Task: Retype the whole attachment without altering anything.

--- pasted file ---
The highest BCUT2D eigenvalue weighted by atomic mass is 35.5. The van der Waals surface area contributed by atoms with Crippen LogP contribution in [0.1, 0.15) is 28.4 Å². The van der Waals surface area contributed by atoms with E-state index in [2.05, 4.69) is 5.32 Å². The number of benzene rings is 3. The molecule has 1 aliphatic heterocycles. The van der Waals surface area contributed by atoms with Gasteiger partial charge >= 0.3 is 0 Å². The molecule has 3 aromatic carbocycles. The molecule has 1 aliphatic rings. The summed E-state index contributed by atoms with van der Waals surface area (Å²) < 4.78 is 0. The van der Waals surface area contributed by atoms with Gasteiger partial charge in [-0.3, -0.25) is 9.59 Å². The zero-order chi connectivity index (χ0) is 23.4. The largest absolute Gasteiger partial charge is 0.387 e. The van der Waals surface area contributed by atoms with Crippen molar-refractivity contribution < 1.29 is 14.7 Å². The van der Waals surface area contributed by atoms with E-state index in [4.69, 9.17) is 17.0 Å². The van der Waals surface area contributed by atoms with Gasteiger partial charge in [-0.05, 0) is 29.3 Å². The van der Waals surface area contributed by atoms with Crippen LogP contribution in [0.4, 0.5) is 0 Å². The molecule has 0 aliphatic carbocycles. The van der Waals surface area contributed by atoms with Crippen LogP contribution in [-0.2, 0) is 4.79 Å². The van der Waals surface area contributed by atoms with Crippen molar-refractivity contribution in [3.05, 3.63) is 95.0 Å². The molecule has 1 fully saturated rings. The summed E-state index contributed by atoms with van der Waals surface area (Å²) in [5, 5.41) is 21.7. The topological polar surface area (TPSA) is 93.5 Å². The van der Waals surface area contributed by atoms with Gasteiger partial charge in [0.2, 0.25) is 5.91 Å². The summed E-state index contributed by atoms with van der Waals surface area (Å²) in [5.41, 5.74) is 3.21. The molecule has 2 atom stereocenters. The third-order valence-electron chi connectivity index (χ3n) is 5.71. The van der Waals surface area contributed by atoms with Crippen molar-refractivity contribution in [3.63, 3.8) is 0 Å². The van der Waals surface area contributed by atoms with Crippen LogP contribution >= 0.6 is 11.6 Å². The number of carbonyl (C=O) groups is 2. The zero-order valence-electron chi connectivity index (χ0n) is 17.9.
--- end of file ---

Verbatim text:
The highest BCUT2D eigenvalue weighted by atomic mass is 35.5. The van der Waals surface area contributed by atoms with Crippen LogP contribution in [0.1, 0.15) is 28.4 Å². The van der Waals surface area contributed by atoms with E-state index in [2.05, 4.69) is 5.32 Å². The number of benzene rings is 3. The molecule has 1 aliphatic heterocycles. The van der Waals surface area contributed by atoms with Gasteiger partial charge >= 0.3 is 0 Å². The molecule has 3 aromatic carbocycles. The molecule has 1 aliphatic rings. The summed E-state index contributed by atoms with van der Waals surface area (Å²) < 4.78 is 0. The van der Waals surface area contributed by atoms with Gasteiger partial charge in [-0.3, -0.25) is 9.59 Å². The zero-order chi connectivity index (χ0) is 23.4. The largest absolute Gasteiger partial charge is 0.387 e. The van der Waals surface area contributed by atoms with Crippen molar-refractivity contribution < 1.29 is 14.7 Å². The van der Waals surface area contributed by atoms with E-state index in [4.69, 9.17) is 17.0 Å². The van der Waals surface area contributed by atoms with Gasteiger partial charge in [-0.05, 0) is 29.3 Å². The van der Waals surface area contributed by atoms with Crippen LogP contribution in [0.4, 0.5) is 0 Å². The molecule has 0 aliphatic carbocycles. The van der Waals surface area contributed by atoms with Crippen LogP contribution in [-0.2, 0) is 4.79 Å². The van der Waals surface area contributed by atoms with Crippen molar-refractivity contribution in [3.05, 3.63) is 95.0 Å². The molecule has 1 fully saturated rings. The summed E-state index contributed by atoms with van der Waals surface area (Å²) in [5, 5.41) is 21.7. The topological polar surface area (TPSA) is 93.5 Å². The van der Waals surface area contributed by atoms with Gasteiger partial charge in [0.2, 0.25) is 5.91 Å². The summed E-state index contributed by atoms with van der Waals surface area (Å²) in [5.41, 5.74) is 3.21. The molecule has 2 atom stereocenters. The third-order valence-electron chi connectivity index (χ3n) is 5.71. The van der Waals surface area contributed by atoms with Crippen molar-refractivity contribution in [3.63, 3.8) is 0 Å². The van der Waals surface area contributed by atoms with Crippen LogP contribution >= 0.6 is 11.6 Å². The number of carbonyl (C=O) groups is 2. The zero-order valence-electron chi connectivity index (χ0n) is 17.9.